The Negroni is perhaps the most iconic equal-parts cocktail, but its standard build of gin, Campari, and sweet vermouth still leaves plenty of room for experimentation. At J & Tony’s Discount Cured Meats and Negroni Warehouse in San Diego, partner Anthony Schmidt takes the classic drink in a variety of directions by simply switching up one component. “Using the same cocktail template of the Negroni, you can play with various recipes and varying vermouths,” says Schmidt. Here are his picks for the best vermouths for Negronis.
Recognizable for its rich notes of vanilla, this old-school vermouth has long been a go-to bottle for Negronis, but Schmidt makes a small tweak to his house version. “Tony’s Negroni is a drink specifically designed around the exxxtra thiccck Carpano Antica Formula,” he explains. “When I was a young pup coming up in the cocktail game, I would typically order a Negroni, and most fancy-type bars would use an equal parts recipe of dry gin, Campari, and Carpano Antica. But the Antica is quite rich, so I’d add a squeeze of lemon (on the DL! I’m not a monster). It became my thing—I love it. So, to this day, we use lemon in an equal-parts Negroni using Antica on the J&T menu.” $18.99/375ml, astorwines.com
To take the Negroni profile in a subtly different direction, Schmidt reaches for iconic French vermouth Dolin, with its lighter body and gently spicy notes. “Dolin Rouge is a sleeper,” says Schmidt. “I really love it in the equal-parts recipe when pairing with a creamy gin, like Plymouth. [Express and discard] a lemon twist and, here, I love a half-orange-wheel garnish for a kiss of extra sweetness.” $14.49/750ml, totalwine.com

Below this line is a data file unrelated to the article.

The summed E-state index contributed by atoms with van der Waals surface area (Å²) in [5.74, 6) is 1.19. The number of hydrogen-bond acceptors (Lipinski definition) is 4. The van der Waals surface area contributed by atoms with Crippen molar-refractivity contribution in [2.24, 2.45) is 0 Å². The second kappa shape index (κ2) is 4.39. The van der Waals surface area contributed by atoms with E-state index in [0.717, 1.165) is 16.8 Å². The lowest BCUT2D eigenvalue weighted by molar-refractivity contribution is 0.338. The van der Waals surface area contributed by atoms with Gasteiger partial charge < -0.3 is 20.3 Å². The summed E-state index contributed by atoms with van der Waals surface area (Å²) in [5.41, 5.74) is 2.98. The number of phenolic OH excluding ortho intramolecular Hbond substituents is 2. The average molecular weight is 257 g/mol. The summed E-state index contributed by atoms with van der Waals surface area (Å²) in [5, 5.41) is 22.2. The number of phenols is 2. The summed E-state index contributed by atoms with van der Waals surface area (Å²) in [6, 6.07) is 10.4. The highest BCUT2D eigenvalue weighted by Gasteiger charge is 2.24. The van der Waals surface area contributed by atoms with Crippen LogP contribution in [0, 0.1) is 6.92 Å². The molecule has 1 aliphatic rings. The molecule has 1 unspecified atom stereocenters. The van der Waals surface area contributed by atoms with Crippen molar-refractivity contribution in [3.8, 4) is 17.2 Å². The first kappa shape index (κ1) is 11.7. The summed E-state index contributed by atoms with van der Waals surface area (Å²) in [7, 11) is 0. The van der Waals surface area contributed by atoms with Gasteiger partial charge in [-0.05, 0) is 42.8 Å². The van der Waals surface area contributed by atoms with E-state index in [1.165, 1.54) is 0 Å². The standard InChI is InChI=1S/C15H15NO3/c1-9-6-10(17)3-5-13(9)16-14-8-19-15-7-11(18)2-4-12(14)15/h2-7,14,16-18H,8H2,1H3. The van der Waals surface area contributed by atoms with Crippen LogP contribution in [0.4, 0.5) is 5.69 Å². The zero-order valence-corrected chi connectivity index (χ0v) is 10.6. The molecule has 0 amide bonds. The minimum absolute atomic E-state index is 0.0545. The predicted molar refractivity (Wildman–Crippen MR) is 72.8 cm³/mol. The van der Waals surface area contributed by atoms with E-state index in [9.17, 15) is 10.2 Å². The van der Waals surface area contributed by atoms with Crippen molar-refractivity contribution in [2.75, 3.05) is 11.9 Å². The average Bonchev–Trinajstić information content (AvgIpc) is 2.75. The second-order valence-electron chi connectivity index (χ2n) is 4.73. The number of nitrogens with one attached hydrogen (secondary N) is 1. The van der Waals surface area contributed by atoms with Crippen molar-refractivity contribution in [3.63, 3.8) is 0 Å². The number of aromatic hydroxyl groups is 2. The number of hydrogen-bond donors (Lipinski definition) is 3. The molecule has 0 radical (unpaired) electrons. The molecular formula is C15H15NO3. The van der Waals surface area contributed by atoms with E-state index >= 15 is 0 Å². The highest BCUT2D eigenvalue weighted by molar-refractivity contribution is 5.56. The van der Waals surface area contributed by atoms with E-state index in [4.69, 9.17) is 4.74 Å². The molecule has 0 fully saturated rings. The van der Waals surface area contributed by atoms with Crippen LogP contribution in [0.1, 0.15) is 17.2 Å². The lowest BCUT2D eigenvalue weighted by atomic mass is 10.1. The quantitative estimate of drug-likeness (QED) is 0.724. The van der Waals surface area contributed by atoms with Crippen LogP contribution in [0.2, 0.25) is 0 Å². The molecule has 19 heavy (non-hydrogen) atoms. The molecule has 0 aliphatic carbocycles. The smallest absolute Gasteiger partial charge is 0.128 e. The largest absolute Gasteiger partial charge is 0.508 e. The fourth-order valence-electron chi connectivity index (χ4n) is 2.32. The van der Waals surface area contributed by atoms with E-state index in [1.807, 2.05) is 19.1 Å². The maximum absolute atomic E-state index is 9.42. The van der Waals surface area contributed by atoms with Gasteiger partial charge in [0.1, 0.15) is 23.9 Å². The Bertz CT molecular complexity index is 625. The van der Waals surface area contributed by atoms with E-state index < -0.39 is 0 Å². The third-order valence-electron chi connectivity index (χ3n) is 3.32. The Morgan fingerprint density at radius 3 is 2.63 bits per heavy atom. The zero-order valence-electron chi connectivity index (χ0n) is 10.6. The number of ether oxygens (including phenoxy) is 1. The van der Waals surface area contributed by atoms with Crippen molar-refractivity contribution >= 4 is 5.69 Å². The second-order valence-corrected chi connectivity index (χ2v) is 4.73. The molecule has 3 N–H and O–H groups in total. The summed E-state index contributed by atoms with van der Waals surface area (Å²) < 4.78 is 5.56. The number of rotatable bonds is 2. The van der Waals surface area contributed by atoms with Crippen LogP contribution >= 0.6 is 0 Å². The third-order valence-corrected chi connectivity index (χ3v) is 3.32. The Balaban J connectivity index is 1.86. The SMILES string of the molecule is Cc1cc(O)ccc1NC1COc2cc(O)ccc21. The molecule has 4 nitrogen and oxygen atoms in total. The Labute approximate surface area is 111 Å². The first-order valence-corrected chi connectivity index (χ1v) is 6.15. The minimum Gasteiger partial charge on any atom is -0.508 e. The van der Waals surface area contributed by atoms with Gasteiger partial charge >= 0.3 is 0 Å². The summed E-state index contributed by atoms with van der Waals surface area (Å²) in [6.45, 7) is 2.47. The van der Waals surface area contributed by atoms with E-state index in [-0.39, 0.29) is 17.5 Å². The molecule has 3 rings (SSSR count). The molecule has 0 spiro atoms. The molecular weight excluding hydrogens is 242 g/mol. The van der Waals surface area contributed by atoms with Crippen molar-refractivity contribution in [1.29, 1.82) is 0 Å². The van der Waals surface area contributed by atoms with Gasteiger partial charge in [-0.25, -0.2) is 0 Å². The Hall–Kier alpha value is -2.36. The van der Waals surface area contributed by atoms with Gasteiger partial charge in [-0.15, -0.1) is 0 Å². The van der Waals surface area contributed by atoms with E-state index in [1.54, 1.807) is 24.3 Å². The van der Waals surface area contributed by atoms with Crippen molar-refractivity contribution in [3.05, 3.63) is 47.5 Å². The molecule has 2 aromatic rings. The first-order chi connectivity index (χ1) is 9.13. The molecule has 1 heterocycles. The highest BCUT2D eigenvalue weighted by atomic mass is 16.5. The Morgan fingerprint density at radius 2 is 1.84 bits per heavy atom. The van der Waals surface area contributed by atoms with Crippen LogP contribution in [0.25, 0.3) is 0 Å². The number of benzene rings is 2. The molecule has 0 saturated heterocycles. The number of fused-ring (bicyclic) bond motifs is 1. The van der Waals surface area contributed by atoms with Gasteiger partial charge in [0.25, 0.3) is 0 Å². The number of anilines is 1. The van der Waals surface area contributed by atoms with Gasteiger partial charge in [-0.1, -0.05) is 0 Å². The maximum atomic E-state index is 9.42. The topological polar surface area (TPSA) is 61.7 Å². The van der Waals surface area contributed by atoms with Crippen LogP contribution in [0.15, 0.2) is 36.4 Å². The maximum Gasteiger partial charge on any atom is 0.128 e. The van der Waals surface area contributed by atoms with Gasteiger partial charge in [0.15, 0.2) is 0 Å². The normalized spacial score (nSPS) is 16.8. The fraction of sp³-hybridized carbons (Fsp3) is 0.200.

A new player on the vermouth field, Giardino was created by Italian producer Villa Massa in collaboration with U.S. bar pros Chris Patino and Stacey Swenson, with an eye specifically toward cocktails. “A stirred, up Negroni doesn’t get enough love, but the technique can benefit from an ideal vermouth,” says Schmidt. “Here, I focus on Giardino Tradizionale for its obviously wine-forward backbone.” For this one, Schmidt recommends scaling the proportions a touch, keeping the vermouth at 1 ounce, while dropping the Campari to 3/4 ounce and bumping up the gin (ideally Sipsmith London dry) to 1 1/4 ounces. “Stir, up, lemon twist. Money.” $39.99/750ml, kegnbottle.com
To take things in an unexpected direction, Schmidt reaches for this French vermouth made with local white wines mixed with red Pineau des Charentes and a blend of 28 botanicals. “For massive herbaceousness and a super-unique take on an equal-parts Negroni, I’m into La Quintinye Royal Vermouth,” he says. “Give this one a dash of green Chartreuse for a bit of extra ‘Hey, how ya doin.’ And definitely use a lemon twist—hella intriguing.” $29.50/750ml, bittersandbottles.com
For a wildcard option, Schmidt again grabs a bottle of Giardino, this time utilizing their Mediterranean Dry vermouth for a lower-ABV Negroni riff. “This falls along the lines of ‘What happens when a Negroni Bianco meets a Bamboo in a bar,’” says Schmidt. “I really dig the bright citrus profile of Giardino Mediterranean Dry. I’d chug it on the rocks with a lemon twist, no prob. But I also love matching it with a dry sherry like manzanilla or fino, and a bitter bianco, namely Salers. This lil’ number in equal parts, garnished with an olive and a lemon twist, induces spontaneous chef’s kiss emoji hand. Aperitivo optimized.” $26.99/750ml, b-21.com